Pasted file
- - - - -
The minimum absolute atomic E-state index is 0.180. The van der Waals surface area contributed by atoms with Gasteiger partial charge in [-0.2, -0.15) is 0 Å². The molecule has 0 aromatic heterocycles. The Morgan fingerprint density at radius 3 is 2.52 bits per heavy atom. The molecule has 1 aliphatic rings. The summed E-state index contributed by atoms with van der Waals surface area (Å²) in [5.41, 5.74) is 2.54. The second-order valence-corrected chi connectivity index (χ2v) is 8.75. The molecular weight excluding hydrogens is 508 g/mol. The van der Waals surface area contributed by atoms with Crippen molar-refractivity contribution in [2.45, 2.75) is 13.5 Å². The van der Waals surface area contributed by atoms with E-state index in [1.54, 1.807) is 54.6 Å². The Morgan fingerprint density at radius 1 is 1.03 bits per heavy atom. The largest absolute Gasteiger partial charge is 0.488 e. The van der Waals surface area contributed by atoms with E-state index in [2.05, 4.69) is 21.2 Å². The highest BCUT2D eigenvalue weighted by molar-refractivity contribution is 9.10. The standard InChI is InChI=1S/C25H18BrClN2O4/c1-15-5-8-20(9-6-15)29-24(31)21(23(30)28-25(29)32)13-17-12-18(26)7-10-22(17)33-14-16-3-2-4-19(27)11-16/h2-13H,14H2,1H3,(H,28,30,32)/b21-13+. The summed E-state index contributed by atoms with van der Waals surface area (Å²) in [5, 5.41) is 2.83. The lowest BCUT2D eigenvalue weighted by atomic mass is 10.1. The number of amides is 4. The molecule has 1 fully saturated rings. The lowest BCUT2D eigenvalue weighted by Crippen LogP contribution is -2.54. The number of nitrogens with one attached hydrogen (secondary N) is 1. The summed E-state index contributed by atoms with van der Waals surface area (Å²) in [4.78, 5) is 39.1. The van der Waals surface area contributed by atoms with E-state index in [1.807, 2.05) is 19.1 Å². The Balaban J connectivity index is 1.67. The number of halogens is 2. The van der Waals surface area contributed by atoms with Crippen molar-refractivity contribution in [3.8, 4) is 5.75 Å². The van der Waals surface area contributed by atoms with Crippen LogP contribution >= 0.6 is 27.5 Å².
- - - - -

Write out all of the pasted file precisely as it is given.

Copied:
The minimum absolute atomic E-state index is 0.180. The van der Waals surface area contributed by atoms with Gasteiger partial charge in [-0.2, -0.15) is 0 Å². The molecule has 0 aromatic heterocycles. The Morgan fingerprint density at radius 3 is 2.52 bits per heavy atom. The molecule has 1 aliphatic rings. The summed E-state index contributed by atoms with van der Waals surface area (Å²) in [5.41, 5.74) is 2.54. The second-order valence-corrected chi connectivity index (χ2v) is 8.75. The molecular weight excluding hydrogens is 508 g/mol. The van der Waals surface area contributed by atoms with Crippen molar-refractivity contribution in [2.45, 2.75) is 13.5 Å². The van der Waals surface area contributed by atoms with E-state index in [1.54, 1.807) is 54.6 Å². The Morgan fingerprint density at radius 1 is 1.03 bits per heavy atom. The largest absolute Gasteiger partial charge is 0.488 e. The van der Waals surface area contributed by atoms with E-state index in [2.05, 4.69) is 21.2 Å². The highest BCUT2D eigenvalue weighted by molar-refractivity contribution is 9.10. The standard InChI is InChI=1S/C25H18BrClN2O4/c1-15-5-8-20(9-6-15)29-24(31)21(23(30)28-25(29)32)13-17-12-18(26)7-10-22(17)33-14-16-3-2-4-19(27)11-16/h2-13H,14H2,1H3,(H,28,30,32)/b21-13+. The summed E-state index contributed by atoms with van der Waals surface area (Å²) in [5, 5.41) is 2.83. The lowest BCUT2D eigenvalue weighted by atomic mass is 10.1. The number of amides is 4. The molecule has 1 fully saturated rings. The lowest BCUT2D eigenvalue weighted by Crippen LogP contribution is -2.54. The number of nitrogens with one attached hydrogen (secondary N) is 1. The summed E-state index contributed by atoms with van der Waals surface area (Å²) in [4.78, 5) is 39.1. The van der Waals surface area contributed by atoms with E-state index in [1.807, 2.05) is 19.1 Å². The Balaban J connectivity index is 1.67. The number of halogens is 2. The van der Waals surface area contributed by atoms with Crippen molar-refractivity contribution in [3.8, 4) is 5.75 Å². The van der Waals surface area contributed by atoms with Crippen LogP contribution >= 0.6 is 27.5 Å².